By some estimates, persistent winds a half kilometer or more up in the air represent 1800 terawatts of near-nonstop, 100-percent renewable power that’s available day and night and in most weather conditions. The planet’s total electric power usage, by contrast, is some 18 terawatts, making it at least theoretically possible to extract all the power that the world needs without much disturbance of the Earth’s winds or climate.
Those numbers lend some significance to the recent unveiling of an open-source library of airborne wind energy (AWE) simulation software. It’s challenging but not impossible, engineers now believe, to design an AWE system that sits at the balance point between being scalable for megawatt-sized AWE farms and being affordable and straightforward to deploy.
This year, Alphabet’s “moonshot” AWE spinoff company Makani announced its partnership with Royal Dutch Shell to explore AWE in offshore locations. And judging from attendance at the most recent AWE conference in 2017, another 200 or so research teams are currently tackling the problem in startup companies and universities in the Americas, Europe, Asia and Australia.
“The big issue right now in airborne wind energy is scaling,” says Roland Schmehl, associate professor of aerospace engineering at the Delft University of Technology in the Netherlands. “The [AWE] development cycle is extremely long, because the technology is very complex. That’s one of the reasons you want this software. It allows us in the virtual realm to explore design options and other parameters.”
So Schmehl and lead author Gonzalo Sánchez-Arriaga, of the Universidad Carlos III de Madrid, in Spain, have spearheaded the release of an open-source software package dubbed Lagrangian Kite Simulators (LaKSa). (They and two other co-authors describe this work in an upcoming issue of the journal Applied Mathematical Modeling.) LaKSa was funded by the Spanish Ministry of Economy and Competitiveness, says Sanchez-Arriaga.
“AWE systems need to operate autonomously in a broad range of varying conditions,” says Sánchez-Arriaga via email. “Therefore, LaKSa is a software package that can be used to study a broad range of systems… The simulator is user-friendly and offers a unique balance between fidelity and computational cost. For that reason, we think that it can be useful for researchers and companies that could study the dynamics and control problems for a broad variety of system configurations.”
As an example, Schmehl’s group has used LaKSa code to optimize test kites (the kind with inflatable membrane wings like kite surfers use) that are connected via bridle lines and tether to a winch on the ground. As a flying kite pulls on the winch, the tension generates electricity on the ground. Then when it begins to run out of tether, the system draws the kite back in so that it can harness the wind to pull it back out again.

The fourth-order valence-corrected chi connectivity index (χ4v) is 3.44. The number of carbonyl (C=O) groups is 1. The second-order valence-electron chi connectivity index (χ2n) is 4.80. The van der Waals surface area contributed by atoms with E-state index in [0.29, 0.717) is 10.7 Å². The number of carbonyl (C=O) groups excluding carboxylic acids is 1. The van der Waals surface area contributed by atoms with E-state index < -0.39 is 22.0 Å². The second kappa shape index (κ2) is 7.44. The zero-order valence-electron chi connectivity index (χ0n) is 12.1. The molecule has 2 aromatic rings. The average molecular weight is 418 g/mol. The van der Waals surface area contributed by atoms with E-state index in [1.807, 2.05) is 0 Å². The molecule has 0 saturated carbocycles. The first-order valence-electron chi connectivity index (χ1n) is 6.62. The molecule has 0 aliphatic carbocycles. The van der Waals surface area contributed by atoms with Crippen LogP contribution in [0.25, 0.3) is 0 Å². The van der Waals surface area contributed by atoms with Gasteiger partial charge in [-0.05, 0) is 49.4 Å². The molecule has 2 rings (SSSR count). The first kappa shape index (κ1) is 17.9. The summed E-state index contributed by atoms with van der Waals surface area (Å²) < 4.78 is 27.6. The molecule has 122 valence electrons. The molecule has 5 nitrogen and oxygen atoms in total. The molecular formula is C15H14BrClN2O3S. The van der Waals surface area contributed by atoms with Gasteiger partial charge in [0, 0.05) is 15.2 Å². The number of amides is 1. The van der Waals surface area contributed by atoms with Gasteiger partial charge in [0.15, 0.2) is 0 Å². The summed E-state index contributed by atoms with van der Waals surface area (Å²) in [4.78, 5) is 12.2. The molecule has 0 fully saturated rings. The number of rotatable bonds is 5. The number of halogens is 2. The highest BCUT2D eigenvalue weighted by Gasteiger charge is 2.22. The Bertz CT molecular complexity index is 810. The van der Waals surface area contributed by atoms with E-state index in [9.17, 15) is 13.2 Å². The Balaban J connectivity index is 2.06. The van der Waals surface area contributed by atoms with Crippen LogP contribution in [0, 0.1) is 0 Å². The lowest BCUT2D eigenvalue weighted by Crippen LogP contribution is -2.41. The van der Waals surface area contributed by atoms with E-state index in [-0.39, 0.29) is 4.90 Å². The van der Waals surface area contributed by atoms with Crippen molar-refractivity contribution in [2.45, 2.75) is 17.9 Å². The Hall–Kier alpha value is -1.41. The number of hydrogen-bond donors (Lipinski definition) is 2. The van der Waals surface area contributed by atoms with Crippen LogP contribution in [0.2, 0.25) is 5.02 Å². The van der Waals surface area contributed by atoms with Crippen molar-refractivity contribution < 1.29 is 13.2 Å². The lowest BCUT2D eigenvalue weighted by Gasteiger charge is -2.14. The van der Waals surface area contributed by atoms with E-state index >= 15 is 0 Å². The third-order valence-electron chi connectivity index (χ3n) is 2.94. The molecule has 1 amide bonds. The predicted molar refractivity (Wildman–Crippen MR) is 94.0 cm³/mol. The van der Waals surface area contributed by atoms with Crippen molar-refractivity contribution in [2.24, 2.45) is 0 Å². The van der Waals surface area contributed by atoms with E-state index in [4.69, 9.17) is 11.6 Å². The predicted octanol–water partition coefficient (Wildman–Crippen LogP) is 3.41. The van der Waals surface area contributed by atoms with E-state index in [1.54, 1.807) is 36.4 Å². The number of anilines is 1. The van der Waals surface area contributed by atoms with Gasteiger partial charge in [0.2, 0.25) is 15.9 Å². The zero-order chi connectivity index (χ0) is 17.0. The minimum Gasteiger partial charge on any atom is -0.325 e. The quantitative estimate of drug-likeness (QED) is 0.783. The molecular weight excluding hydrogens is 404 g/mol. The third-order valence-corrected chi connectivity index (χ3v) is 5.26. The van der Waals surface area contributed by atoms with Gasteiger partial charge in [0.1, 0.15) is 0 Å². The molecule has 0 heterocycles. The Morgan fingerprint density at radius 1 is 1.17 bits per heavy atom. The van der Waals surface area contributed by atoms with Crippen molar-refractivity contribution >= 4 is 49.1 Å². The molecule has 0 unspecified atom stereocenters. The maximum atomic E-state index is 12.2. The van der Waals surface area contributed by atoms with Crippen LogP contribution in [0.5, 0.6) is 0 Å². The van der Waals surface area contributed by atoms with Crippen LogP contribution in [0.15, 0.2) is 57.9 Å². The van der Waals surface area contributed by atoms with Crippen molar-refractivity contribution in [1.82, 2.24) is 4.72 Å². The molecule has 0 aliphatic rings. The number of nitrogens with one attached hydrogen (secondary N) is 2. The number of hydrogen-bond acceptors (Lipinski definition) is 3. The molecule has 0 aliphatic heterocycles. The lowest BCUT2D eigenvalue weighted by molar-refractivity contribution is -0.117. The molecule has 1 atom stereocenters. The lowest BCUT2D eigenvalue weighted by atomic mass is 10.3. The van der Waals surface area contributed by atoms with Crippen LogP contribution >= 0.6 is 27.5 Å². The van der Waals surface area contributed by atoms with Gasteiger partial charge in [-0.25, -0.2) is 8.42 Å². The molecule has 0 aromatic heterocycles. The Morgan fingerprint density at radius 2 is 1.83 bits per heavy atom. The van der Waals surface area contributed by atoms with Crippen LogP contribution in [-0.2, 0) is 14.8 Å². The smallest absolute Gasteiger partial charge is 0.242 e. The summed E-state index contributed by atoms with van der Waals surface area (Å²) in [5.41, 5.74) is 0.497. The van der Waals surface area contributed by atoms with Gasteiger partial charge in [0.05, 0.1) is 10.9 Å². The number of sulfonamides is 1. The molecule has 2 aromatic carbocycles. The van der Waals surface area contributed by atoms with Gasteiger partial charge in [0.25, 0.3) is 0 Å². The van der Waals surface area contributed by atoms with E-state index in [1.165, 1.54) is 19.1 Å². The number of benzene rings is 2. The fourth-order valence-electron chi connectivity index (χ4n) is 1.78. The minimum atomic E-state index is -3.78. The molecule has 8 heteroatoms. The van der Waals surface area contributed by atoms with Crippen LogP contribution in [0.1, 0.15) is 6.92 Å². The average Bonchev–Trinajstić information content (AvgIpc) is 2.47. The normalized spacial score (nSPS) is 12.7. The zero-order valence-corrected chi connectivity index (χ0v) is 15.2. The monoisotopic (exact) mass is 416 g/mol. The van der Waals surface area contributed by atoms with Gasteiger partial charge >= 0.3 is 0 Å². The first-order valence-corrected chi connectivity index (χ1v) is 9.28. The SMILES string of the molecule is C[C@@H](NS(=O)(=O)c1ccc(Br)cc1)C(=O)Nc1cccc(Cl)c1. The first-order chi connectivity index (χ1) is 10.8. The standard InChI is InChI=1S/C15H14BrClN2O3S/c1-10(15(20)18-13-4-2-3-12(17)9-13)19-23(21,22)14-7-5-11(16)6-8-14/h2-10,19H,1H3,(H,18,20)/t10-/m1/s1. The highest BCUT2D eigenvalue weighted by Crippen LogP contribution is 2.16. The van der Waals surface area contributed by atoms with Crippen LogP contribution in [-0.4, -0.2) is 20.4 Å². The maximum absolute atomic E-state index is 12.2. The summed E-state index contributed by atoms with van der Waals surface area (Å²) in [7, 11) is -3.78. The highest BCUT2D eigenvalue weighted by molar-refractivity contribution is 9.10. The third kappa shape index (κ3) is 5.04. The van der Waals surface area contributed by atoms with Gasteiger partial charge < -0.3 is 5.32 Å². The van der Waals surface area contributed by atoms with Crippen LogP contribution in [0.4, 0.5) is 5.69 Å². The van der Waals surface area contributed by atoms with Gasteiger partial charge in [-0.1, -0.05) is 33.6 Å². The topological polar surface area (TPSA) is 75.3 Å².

LaKSa enables his team to test different configurations without the time, expense, and logistical challenges involved in physically flying them. “For example we can mount larger or smaller kites,” Schmehl says. “We can fly lower or higher. And this tool provides the physical model to fit your system perfectly to a certain location and wind profile. Embedding a tool like LaKSa in an optimization framework, we can identify the optimum kite size with the perfect minimum and maximum tether length with the perfect elevation angle of the tether when we fly out doing these cross-wind maneuvers.”
Schmehl is co-founder of Kitepower B.V., a startup company based in Delft whose goal, he says, is to develop a 100-kilowatt nominal power AWE system. (According to the company’s website, the group hopes to have its system, boasting peak power of 180 kW, ready by the fourth quarter of 2020.)
“The entire flight path and configuration of that system is derived using these tools,” Schmehl says. “For example, we have a 180-kilowatt electrical generator at the ground station. We fly an 8-millimeter-[thick] tether made of Dyneema, a plastic fiber stronger than steel. We will have something like an 80 square meter kite, with several tons of traction force. This kind of configuration is the result of years of simulation and iterative design cycles.”
The iterative steps in the design and simulation phase, Schmehl says, still require a human engineer to guide the process. He does not think a machine learning or deep learning code could be strapped to these simulators to map out the entire design space and discover optimum configurations and flight paths on their own.
On the other hand, Sánchez-Arriaga adds, “The modules can be seen as black-boxes that just provide the right-hand side of a system of ordinary differential equations. From this perspective, they are perfectly compatible with a broad set of optimization tools and machine learning algorithms.”
Margo Anderson is the news manager at IEEE Spectrum. She has a bachelor’s degree in physics and a master’s degree in astrophysics.